Posts tagged: Department of Interior

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Everyone has The Right To Breathe clean air. Watch a video featuring Earthjustice Attorney Jim Pew and two Pennsylvanians—Marti Blake and Martin Garrigan—who know firsthand what it means to live in the shadow of a coal plant's smokestack, breathing in daily lungfuls of toxic air for more than two decades.

Coal Ash Contaminates Our Lives. Coal ash is the hazardous waste that remains after coal is burned. Dumped into unlined ponds or mines, the toxins readily leach into drinking water supplies. Watch the video above and take action to support federally enforceable safeguards for coal ash disposal.

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unEARTHED is a forum for the voices and stories of the people behind Earthjustice's work. The views and opinions expressed in this blog do not necessarily represent the opinion or position of Earthjustice or its board, clients, or funders.

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View Ted Zukoski's blog posts
17 March 2012, 8:23 AM
Yet another toxic mining threat
A uranium mine near the Grand Canyon's North Rim. Photo: Don Bills, USGS.

At the beginning of the last century, Ralph H. Cameron was a booster of the Grand Canyon. He wanted to promote – and cash in on - the Canyon as a tourist destination. He helped expand Bright Angel Trail, now one of the most popular trails into the Canyon from the South Rim.  But at a price; he charged a toll to visitors.

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View Ted Zukoski's blog posts
22 February 2012, 9:54 AM
Speculative energy source won't fund highways
A chunk of oil shale-bearing rock. Try burning this in your gas tank. (Dept. of Interior photo.)

Getting energy from oil shale is a half-baked idea.  Literally.

Oil shale, also known as kerogen, is a waxy pre-petroleum substance found in rock layers in Colorado, Utah and Wyoming.  Unlike pools of oil in the ground, it can't be turned into liquid fuel for transportation unless it's baked to 700 degrees.  And no company in the U.S. has been able to develop a process that turns it into oil in a way that actually makes money, despite a century of trying.  No wonder oil shale has been mocked as the "fuel of the future - because it always has been, and always will be."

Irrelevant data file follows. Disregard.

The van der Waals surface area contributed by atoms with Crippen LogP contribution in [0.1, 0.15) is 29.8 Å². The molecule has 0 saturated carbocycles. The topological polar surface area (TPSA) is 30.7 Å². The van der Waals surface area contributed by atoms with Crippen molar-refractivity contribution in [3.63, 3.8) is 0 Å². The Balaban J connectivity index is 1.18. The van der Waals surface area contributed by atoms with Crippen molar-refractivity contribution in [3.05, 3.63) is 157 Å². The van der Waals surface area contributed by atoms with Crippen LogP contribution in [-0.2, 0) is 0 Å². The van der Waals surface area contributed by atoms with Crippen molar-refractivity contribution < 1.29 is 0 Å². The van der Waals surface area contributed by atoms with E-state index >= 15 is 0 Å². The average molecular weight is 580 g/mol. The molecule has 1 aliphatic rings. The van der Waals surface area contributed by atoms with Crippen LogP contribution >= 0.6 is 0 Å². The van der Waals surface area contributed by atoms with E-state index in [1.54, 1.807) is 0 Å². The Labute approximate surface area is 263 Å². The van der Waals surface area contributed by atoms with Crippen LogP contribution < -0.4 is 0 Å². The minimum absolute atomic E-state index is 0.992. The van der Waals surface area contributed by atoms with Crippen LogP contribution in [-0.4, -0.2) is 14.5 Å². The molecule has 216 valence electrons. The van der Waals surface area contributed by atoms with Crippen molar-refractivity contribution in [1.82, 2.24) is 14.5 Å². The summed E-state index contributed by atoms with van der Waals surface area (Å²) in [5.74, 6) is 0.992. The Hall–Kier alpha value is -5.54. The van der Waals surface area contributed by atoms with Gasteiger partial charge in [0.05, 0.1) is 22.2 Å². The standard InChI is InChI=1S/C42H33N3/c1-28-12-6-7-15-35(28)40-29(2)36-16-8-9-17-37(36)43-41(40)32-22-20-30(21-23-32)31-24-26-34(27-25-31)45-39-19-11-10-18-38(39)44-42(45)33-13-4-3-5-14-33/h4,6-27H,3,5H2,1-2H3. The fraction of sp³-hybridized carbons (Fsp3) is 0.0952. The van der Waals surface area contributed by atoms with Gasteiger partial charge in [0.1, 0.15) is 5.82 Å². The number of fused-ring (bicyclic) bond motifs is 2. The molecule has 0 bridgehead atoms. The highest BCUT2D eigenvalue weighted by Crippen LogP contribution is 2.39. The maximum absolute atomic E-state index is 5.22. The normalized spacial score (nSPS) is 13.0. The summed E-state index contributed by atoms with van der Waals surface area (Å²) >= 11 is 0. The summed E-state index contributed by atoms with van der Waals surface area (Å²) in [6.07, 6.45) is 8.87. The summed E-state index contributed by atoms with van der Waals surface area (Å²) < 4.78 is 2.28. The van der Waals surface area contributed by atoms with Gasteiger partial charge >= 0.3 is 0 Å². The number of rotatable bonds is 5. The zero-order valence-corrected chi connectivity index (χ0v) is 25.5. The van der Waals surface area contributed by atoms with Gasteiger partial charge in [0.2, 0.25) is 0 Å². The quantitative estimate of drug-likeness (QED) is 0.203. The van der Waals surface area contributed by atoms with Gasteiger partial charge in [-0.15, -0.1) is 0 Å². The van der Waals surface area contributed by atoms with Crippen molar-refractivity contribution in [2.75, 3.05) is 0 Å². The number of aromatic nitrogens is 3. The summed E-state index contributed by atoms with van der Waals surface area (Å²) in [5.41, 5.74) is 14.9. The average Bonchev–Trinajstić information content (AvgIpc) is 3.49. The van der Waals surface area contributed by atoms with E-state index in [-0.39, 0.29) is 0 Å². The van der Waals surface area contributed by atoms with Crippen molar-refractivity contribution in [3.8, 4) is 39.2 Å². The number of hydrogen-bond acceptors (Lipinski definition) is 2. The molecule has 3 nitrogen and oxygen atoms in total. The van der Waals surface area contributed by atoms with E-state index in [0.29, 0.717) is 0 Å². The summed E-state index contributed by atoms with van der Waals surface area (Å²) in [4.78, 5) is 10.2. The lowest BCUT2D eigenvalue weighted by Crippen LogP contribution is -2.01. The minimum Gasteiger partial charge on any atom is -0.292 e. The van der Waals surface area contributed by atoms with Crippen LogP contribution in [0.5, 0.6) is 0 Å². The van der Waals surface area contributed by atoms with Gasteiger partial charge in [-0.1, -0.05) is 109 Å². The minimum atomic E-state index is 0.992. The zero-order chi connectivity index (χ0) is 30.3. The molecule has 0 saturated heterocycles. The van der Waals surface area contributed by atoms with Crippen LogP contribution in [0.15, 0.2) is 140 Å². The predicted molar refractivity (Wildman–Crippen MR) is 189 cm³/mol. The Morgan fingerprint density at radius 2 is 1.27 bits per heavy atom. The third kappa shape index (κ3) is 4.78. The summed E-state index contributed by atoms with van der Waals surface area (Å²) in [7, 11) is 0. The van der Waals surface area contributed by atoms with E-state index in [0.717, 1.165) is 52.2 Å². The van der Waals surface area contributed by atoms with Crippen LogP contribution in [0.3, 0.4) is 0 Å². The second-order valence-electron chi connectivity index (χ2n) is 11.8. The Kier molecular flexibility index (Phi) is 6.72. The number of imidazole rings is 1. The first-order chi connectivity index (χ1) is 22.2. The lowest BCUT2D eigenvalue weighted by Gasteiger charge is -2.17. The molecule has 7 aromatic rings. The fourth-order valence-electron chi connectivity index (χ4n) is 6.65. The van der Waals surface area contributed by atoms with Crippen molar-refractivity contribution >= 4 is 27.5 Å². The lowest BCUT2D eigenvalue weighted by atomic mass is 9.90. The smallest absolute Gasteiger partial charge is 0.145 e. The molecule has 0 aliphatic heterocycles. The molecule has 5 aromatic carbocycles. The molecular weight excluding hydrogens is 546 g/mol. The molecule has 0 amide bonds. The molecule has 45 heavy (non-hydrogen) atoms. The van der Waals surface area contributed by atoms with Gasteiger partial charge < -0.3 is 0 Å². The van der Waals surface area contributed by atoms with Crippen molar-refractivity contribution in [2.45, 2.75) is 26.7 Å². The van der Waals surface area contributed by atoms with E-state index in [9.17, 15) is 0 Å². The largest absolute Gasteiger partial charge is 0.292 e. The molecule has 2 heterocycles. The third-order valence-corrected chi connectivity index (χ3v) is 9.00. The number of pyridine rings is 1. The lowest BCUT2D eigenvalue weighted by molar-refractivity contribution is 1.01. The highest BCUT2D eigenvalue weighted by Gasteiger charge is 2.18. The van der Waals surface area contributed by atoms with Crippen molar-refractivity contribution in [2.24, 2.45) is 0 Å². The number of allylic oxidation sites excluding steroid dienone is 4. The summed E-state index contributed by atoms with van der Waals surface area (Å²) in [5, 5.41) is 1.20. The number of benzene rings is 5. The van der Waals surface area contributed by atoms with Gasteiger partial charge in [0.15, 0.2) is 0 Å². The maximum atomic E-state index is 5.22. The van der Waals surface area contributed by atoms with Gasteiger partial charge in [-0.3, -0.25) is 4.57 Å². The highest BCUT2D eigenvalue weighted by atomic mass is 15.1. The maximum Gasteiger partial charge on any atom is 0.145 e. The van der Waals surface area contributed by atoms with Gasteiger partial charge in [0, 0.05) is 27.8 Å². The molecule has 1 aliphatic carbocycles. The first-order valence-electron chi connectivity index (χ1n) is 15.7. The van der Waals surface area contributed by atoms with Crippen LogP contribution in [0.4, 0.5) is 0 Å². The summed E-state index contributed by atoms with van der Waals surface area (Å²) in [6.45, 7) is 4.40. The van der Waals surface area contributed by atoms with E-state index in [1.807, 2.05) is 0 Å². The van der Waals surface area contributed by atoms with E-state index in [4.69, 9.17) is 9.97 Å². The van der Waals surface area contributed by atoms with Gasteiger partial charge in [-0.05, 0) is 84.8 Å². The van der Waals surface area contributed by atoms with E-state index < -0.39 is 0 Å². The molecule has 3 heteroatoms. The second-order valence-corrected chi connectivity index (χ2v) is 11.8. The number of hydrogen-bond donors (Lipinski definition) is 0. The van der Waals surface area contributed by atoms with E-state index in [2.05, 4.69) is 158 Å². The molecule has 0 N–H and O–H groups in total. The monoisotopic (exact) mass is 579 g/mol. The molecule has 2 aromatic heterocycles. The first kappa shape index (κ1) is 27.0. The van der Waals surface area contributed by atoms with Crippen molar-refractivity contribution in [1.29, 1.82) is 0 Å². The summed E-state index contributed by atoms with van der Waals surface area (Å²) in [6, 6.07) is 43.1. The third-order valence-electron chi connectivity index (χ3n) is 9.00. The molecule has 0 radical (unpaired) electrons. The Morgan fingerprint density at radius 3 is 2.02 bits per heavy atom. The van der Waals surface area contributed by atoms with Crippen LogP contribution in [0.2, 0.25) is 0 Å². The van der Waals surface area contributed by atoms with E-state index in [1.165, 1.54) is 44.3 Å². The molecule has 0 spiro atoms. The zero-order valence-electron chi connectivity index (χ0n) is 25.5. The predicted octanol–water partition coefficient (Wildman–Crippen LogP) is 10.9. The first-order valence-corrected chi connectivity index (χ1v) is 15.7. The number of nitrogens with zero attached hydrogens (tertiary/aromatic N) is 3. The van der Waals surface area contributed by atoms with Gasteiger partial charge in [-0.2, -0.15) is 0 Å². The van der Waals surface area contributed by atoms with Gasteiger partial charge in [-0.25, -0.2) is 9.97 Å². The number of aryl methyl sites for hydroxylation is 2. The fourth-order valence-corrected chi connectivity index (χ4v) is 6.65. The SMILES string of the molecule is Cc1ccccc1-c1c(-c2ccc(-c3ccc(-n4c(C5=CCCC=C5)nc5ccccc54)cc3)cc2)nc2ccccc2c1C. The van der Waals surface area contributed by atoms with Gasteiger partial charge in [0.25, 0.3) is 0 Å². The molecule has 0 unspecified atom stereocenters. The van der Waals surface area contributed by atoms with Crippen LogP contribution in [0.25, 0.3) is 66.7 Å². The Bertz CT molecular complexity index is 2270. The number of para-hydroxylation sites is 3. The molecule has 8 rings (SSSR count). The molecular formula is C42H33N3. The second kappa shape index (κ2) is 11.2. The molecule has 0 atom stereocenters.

Because of the technological and economic challenges, oil shale is putting as much liquid fuel into U.S. markets as it did in the early 1900s.  Which is to say:  zero.

View Buck Parker's blog posts
09 February 2012, 1:16 PM
President may be open to Shell promises it can clean up oil spill

On backing down, backing away, and backing into a corner . . .

President Obama’s statement, “I will not back down from making sure an oil company can contain the kind of oil spill we saw in the Gulf two years ago,” was one the more awkward sentences in his State of the Union speech, and not just syntactically.

The president had to use that particular construction, however, because he could not say what he should have and maybe even wanted to say: that he will not allow drilling in our coastal waters until he has such assurances. He couldn’t say that for the simple reason that his administration continues to approve oil drilling in the outer continental shelf almost as if the Gulf oil spill had never taken place.

Nowhere is this more obvious than in the Arctic Ocean off Alaska.

View Shirley Hao's blog posts
06 February 2012, 6:57 PM
All we know, to the best of our knowledge, is that we don’t yet know enough
A male polar bear patrols the pack ice edge in the Chukchi Sea, Alaska. (Florian Schulz / visionsofthewild.com)